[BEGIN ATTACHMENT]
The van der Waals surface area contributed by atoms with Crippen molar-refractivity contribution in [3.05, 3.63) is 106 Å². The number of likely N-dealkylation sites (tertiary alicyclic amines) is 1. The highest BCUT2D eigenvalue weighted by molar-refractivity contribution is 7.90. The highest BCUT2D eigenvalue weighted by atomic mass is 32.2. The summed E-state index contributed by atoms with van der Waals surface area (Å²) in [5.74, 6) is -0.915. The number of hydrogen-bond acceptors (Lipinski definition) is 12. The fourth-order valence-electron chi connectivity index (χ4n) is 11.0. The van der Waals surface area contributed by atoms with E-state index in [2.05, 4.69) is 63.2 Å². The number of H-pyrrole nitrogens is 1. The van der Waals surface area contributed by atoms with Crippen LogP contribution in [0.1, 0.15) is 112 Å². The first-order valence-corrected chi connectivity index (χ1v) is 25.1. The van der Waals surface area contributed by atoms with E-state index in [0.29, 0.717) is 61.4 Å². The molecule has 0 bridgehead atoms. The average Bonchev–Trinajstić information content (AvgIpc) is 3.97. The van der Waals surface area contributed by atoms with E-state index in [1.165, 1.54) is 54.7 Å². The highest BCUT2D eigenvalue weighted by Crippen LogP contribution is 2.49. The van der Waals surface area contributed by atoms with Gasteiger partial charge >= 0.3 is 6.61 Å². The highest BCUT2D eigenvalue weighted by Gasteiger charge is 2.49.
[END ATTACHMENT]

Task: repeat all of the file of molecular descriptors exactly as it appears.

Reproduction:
The van der Waals surface area contributed by atoms with Crippen molar-refractivity contribution in [3.05, 3.63) is 106 Å². The number of likely N-dealkylation sites (tertiary alicyclic amines) is 1. The highest BCUT2D eigenvalue weighted by molar-refractivity contribution is 7.90. The highest BCUT2D eigenvalue weighted by atomic mass is 32.2. The summed E-state index contributed by atoms with van der Waals surface area (Å²) in [5.74, 6) is -0.915. The number of hydrogen-bond acceptors (Lipinski definition) is 12. The fourth-order valence-electron chi connectivity index (χ4n) is 11.0. The van der Waals surface area contributed by atoms with E-state index in [2.05, 4.69) is 63.2 Å². The number of H-pyrrole nitrogens is 1. The van der Waals surface area contributed by atoms with Crippen LogP contribution in [0.1, 0.15) is 112 Å². The first-order valence-corrected chi connectivity index (χ1v) is 25.1. The van der Waals surface area contributed by atoms with E-state index in [0.29, 0.717) is 61.4 Å². The molecule has 0 bridgehead atoms. The average Bonchev–Trinajstić information content (AvgIpc) is 3.97. The van der Waals surface area contributed by atoms with E-state index in [1.165, 1.54) is 54.7 Å². The highest BCUT2D eigenvalue weighted by Crippen LogP contribution is 2.49. The van der Waals surface area contributed by atoms with Gasteiger partial charge >= 0.3 is 6.61 Å². The highest BCUT2D eigenvalue weighted by Gasteiger charge is 2.49.